I wonder how willing you are to trust other people? Are others willing to trust you? Today's gospel is all about trust. First, there is Joseph -- quite an incredible man amongst men. How many men, discovering that a girlfriend is already pregnant, would marry her on the basis of a dream? There is no doubt why Mary trusted him. He is a man of noble character, refusing to make a public scandal out of Mary's pregnancy. Joseph knew Mary too, and in the depths of his heart he trusted her. Of course there were difficult facts to face but it took just one mysterious dream to set Joseph's heart at peace.
Then there is Mary herself. She puts her trust in the words of an angelic messenger although few people are likely to believe her story and she knows that to bear a child can only bring shame on her family. She trusted Joseph, and God too, resisting what passes for human respectability and 'common sense'. You can just imagine the tongues wagging in that little town. Perhaps that is partly why Mary and Joseph chose precisely that moment to set off to be registered at Bethlehem -- it was a good excuse to get away from all the gossip.
Behind the human trust that we see so poignantly displayed in Mary and Joseph there is of course something much greater, the eternal trustworthiness of God and a word that can never be broken. God's total fidelity in keeping the covenants made with humanity is not only on a completely different scale from ours, it has another extraordinary dimension to it. Once God gives His word it immediately begins to achieve what it has promised. In fact long before God had made a covenant with His chosen people Israel, long before he had plucked the Israelites out of relative obscurity and entrusted them with His laws, there was already a more ancient covenant in operation, the unwritten promise that God had made to creation.
You see a glimmer of it in the unspoken bond that exists between an infant and its mother and her total devotion to her child. And even that is only a faint reflection of God's fidelity to his own creation. A mother may abandon her child but God is forever committed to us. We can't really talk about God being true or faithful, because God is the very measure of truth and fidelity.
We are preparing to celebrate the birth of Jesus and mysterious and wonderful though the birth was, we have to say that it was in a way the most certain event in this world. From the beginning God has been as good as His word and His coming as man was meant from the beginning. The Word made flesh caught us by surprise -- it even caught Mary and Joseph unawares. But it was always in God's mind to do this -- to become part of His creation, to become one of us.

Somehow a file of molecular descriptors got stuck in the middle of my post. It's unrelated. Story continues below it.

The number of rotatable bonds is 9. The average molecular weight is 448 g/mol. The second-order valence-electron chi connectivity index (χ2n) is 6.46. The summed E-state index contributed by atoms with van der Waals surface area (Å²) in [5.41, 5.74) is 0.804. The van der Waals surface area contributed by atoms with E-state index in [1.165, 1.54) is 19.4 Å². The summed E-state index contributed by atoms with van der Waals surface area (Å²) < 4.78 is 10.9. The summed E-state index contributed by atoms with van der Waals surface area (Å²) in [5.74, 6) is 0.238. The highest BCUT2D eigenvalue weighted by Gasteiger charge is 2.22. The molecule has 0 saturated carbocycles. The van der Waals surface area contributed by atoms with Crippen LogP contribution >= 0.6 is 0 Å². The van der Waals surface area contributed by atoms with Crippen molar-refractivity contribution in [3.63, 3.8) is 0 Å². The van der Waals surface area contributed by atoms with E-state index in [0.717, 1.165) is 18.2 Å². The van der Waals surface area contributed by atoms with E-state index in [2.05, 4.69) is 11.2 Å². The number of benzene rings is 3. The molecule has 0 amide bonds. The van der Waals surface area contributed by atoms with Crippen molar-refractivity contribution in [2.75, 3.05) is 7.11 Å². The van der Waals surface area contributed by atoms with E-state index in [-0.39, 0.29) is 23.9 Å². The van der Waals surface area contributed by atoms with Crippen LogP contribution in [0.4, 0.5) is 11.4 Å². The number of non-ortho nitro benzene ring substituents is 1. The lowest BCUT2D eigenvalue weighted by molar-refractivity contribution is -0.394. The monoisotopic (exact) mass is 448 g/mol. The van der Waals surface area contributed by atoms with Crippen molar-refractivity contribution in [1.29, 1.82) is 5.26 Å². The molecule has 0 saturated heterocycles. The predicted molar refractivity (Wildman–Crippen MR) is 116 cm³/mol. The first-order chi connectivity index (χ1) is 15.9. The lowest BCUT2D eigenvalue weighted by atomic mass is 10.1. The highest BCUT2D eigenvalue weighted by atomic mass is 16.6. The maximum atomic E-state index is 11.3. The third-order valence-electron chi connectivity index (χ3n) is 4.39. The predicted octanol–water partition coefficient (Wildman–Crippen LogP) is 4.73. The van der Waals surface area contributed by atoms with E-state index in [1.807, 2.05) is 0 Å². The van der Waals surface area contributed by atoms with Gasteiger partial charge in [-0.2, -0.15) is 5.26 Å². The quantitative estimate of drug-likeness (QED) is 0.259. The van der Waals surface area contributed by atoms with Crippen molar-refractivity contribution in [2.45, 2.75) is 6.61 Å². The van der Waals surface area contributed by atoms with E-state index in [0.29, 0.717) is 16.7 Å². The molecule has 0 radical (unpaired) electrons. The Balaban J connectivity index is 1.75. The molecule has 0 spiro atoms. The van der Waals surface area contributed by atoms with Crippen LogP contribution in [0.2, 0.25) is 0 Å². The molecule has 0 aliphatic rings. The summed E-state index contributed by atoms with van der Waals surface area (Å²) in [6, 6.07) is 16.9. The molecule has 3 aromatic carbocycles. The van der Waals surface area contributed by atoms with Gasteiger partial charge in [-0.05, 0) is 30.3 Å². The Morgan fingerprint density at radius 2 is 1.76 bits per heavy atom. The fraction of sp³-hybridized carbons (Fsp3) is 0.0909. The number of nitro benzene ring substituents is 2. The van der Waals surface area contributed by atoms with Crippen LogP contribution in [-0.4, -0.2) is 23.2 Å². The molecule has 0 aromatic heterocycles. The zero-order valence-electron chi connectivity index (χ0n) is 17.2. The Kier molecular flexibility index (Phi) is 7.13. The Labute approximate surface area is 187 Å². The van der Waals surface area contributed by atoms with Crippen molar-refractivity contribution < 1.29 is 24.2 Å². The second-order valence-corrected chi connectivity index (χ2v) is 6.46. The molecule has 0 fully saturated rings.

God is asking us to renew our trust in each other and to build a world in which not only individuals but whole nations display a genuine care and concern for each other, a world in which we are more concerned with our duties to each other than a fearful preservation of our own petty rights on our own little patch of turf.
But God is not only asking us to keep trusting each other even when we feel let down. We are being asked to trust in something much more sure and certain than a vague hope in human benevolence. God is asking us to trust Him, the One who makes eternal covenants, the One whose Word is the surety of every human word.
Only God's Word can restore our credibility and put truth back into human speech. Only God's Word can restore a fragmented humanity to wholeness and ensure that honesty and fidelity prevail in human relations. The gospel tells us that Mary bears a son whose name is Emmanuel, or 'God-is-with-us'. The knowledge that God is in our midst as one of us is the guarantee of true peace on earth, the peace that comes from living in God's presence.
No one can rise to the fidelity and truthfulness of God and yet how ironic it is, that as human beings accuse each other of deceit, of lying, of breaking promises, few it seems are really prepared to trust in God. This Advent may we all grow in honesty and in fidelity to God and to each other.